Oklahoma City, OK 73105
For Immediate Release:
November 1, 2006
Senator Richard Lerblance
Lerblance Reminds Citizens that November
is National Alzheimer's Disease Awareness Month
Lerblance knows all too well the devastating affects - physically,
mentally and financially - that Alzheimer's can have on a family.
His mother began showing symptoms of the disease in 1991 and has
been totally incapacitated the past six years. For this reason,
Lerblance wants to help bring awareness to this horrible disease
and the fact that November is National Alzheimer's Disease Awareness
"In my mind, it is one of the worst diseases because people
lose their memories and essentially their entire existence. They
don't know who they are and they don't know who you or anyone else
is. They're just there," said Lerblance, D-Hartshorne. "It's
the hardest thing to watch someone you love be in a constant state
of confusion and irritation, or in my mother's case total incoherence,
and you can't do anything for them. They just fade away."
Alzheimer’s disease is a progressive brain disorder that gradually
destroys a person’s memory and ability to learn, reason, make
judgments, communicate and carry out daily activities. There are
currently around 4.5 million Americans age 65 and older with Alzheimer’s
and as baby boomers age, the number of Americans with the disease
will continue to grow to as many as 16 million in 2050. As of 2000,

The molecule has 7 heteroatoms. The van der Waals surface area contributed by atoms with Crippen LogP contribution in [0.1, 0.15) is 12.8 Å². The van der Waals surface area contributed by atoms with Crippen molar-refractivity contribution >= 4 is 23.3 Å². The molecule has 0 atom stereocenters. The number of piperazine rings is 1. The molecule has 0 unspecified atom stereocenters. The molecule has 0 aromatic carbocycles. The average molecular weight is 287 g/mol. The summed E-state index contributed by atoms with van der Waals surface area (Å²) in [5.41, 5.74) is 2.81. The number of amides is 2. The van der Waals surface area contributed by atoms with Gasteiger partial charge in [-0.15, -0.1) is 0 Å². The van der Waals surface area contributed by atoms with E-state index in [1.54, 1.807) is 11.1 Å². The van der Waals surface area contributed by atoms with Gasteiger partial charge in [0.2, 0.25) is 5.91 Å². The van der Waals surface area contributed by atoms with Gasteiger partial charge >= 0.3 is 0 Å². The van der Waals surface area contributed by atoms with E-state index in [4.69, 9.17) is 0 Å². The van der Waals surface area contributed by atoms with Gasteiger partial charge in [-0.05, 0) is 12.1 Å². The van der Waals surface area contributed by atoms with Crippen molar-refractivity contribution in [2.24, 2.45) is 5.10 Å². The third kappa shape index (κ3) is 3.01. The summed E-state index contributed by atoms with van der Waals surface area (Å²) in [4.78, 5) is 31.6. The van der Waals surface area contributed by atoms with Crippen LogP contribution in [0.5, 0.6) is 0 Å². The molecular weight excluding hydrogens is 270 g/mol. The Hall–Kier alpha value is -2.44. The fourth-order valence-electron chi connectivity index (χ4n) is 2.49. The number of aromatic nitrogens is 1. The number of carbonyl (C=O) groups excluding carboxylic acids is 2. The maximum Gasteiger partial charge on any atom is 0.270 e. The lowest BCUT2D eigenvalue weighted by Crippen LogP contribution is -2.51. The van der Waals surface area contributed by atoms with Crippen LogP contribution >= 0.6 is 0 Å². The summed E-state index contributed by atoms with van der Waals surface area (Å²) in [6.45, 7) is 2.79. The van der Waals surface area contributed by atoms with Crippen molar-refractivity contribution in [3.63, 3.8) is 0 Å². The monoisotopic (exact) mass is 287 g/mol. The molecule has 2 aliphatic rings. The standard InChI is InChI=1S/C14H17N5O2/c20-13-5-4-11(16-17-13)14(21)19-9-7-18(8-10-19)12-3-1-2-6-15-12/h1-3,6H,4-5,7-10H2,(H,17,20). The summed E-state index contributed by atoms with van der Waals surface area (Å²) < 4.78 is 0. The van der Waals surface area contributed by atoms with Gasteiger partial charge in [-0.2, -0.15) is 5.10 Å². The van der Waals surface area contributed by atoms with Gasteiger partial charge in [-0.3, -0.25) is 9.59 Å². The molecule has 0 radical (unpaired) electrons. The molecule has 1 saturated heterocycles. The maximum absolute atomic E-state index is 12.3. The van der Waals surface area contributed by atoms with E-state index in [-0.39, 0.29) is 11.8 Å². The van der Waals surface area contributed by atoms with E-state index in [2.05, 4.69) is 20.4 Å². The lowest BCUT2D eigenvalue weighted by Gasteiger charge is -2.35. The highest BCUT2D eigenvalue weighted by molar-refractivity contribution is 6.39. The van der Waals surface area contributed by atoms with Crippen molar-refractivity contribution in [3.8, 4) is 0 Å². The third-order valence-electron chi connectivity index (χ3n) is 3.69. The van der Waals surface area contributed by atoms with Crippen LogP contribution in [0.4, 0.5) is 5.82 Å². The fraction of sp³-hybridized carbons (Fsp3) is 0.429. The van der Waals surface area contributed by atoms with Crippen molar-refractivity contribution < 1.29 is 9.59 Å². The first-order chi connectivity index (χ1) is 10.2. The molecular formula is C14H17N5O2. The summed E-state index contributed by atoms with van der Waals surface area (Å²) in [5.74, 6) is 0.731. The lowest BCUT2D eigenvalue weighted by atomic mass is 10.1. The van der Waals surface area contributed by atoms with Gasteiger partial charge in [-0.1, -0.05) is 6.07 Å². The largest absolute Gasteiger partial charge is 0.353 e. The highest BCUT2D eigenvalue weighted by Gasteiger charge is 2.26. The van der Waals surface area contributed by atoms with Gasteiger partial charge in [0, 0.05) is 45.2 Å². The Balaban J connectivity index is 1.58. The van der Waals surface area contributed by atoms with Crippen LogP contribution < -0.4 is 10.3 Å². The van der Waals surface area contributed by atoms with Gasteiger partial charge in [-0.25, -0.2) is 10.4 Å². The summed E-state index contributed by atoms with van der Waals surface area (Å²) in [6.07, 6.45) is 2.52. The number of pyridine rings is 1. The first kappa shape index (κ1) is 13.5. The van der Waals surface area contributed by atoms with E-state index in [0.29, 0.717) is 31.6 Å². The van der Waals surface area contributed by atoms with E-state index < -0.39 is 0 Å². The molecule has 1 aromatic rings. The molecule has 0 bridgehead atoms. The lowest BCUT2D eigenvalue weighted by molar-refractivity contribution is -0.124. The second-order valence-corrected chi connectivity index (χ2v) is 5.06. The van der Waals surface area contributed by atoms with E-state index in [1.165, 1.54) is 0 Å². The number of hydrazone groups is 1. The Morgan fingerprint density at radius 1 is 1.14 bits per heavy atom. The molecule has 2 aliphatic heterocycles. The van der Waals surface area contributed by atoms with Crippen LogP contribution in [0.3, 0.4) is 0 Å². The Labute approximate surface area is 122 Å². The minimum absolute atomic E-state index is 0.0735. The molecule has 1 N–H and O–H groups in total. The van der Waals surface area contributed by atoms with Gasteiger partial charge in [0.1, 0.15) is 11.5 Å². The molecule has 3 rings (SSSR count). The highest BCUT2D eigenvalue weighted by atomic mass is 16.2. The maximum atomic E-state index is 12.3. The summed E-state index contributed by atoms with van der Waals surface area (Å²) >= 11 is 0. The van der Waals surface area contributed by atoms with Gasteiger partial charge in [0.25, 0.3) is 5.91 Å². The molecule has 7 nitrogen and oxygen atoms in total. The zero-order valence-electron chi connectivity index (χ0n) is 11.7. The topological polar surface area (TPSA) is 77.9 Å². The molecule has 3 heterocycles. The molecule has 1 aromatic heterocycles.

there were approximately 62,000 Oklahomans with the disease and
that number is expected to jump 55 percent by 2025 to 96,000.
Despite these findings, Congress proposed a federal budget this
year that would cut the appropriation for research through the National
Institutes of Health. The proposed budget would have reduced research
back to the pre-2004 level, although the national Alzheimer’s
Association says $1 billion a year is needed for research. The budget
proposal would have also cut four vital Alzheimer’s programs,
one of which is called “Safe Return” which protects
and returns patients home safely if they wander off.
“With new technology allowing us to detect Alzheimer’s
in its earlier stages we’re redefining the face of the disease,”
said Bill Thies, vice president, medical and scientific affairs,
the Alzheimer’s Association. “Alzheimer’s is not
a normal part of aging, nor is it a disease confined to the elderly.
It is important to educate people as to the warning signs of the
disease as well as fund continued research as an earlier diagnosis
provides us a better understanding of the disease and allows us
more time to treat it.”
If the disease is not checked, Medicare costs related to it will
double to $50 billion within ten years according to the Alzheimer‘s
Association, while Medicaid costs are estimated to increase 80 percent
to $33 billion.
For this reason, Lerblance authored Senate Resolution 90 during
the 2006 legislative session urging Congress not to cut research
funding for the disease.
“Alzheimer’s research has the potential to save millions
of lives, billions of dollars, and untold family grief. It’s
an investment that we can’t turn our backs on,” said
Lerblance. “It’s an investment in the health of our
citizens and our future; and to me there is nothing more important.”
For more information contact:
Senator Lerblance's Office - (405) 521-5604